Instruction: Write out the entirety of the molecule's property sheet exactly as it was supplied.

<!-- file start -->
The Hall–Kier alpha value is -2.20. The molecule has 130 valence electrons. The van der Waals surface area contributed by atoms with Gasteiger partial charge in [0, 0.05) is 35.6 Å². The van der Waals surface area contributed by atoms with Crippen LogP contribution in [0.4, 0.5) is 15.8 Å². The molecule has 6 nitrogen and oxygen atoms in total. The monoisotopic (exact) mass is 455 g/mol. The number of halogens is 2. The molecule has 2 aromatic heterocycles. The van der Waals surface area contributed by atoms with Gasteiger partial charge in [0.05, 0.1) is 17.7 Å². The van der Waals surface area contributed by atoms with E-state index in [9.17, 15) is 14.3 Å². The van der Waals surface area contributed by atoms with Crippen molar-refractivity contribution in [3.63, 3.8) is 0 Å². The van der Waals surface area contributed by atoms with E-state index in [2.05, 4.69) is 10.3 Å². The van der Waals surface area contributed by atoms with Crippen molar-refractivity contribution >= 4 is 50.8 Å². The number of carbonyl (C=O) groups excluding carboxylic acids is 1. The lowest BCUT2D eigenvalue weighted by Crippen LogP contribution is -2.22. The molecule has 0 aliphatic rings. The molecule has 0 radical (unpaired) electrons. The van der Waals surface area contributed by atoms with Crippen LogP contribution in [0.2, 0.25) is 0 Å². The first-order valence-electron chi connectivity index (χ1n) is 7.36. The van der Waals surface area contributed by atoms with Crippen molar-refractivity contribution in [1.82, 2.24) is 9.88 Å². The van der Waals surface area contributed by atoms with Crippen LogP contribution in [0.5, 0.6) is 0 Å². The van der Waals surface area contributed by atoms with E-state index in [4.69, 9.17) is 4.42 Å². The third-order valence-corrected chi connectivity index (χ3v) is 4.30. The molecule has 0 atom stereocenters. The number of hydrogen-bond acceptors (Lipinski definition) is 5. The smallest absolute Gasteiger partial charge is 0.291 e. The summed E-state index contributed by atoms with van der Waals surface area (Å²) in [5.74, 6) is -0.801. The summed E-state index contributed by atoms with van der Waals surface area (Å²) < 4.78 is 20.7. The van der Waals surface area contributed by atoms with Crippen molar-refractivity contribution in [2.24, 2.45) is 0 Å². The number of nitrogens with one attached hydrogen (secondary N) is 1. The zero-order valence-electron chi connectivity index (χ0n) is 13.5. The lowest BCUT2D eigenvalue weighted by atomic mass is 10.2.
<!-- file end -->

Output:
The Hall–Kier alpha value is -2.20. The molecule has 130 valence electrons. The van der Waals surface area contributed by atoms with Gasteiger partial charge in [0, 0.05) is 35.6 Å². The van der Waals surface area contributed by atoms with Crippen LogP contribution in [0.4, 0.5) is 15.8 Å². The molecule has 6 nitrogen and oxygen atoms in total. The monoisotopic (exact) mass is 455 g/mol. The number of halogens is 2. The molecule has 2 aromatic heterocycles. The van der Waals surface area contributed by atoms with Gasteiger partial charge in [0.05, 0.1) is 17.7 Å². The van der Waals surface area contributed by atoms with E-state index in [9.17, 15) is 14.3 Å². The van der Waals surface area contributed by atoms with Crippen molar-refractivity contribution in [3.63, 3.8) is 0 Å². The van der Waals surface area contributed by atoms with E-state index in [2.05, 4.69) is 10.3 Å². The van der Waals surface area contributed by atoms with Crippen molar-refractivity contribution >= 4 is 50.8 Å². The number of carbonyl (C=O) groups excluding carboxylic acids is 1. The lowest BCUT2D eigenvalue weighted by Crippen LogP contribution is -2.22. The molecule has 0 aliphatic rings. The molecule has 0 radical (unpaired) electrons. The van der Waals surface area contributed by atoms with Crippen LogP contribution in [0.2, 0.25) is 0 Å². The first-order valence-electron chi connectivity index (χ1n) is 7.36. The van der Waals surface area contributed by atoms with Crippen molar-refractivity contribution in [1.82, 2.24) is 9.88 Å². The van der Waals surface area contributed by atoms with Crippen LogP contribution in [0.5, 0.6) is 0 Å². The van der Waals surface area contributed by atoms with E-state index in [4.69, 9.17) is 4.42 Å². The third-order valence-corrected chi connectivity index (χ3v) is 4.30. The molecule has 0 atom stereocenters. The number of hydrogen-bond acceptors (Lipinski definition) is 5. The smallest absolute Gasteiger partial charge is 0.291 e. The summed E-state index contributed by atoms with van der Waals surface area (Å²) in [5.74, 6) is -0.801. The summed E-state index contributed by atoms with van der Waals surface area (Å²) < 4.78 is 20.7. The van der Waals surface area contributed by atoms with Crippen molar-refractivity contribution in [2.24, 2.45) is 0 Å². The number of nitrogens with one attached hydrogen (secondary N) is 1. The zero-order valence-electron chi connectivity index (χ0n) is 13.5. The lowest BCUT2D eigenvalue weighted by atomic mass is 10.2.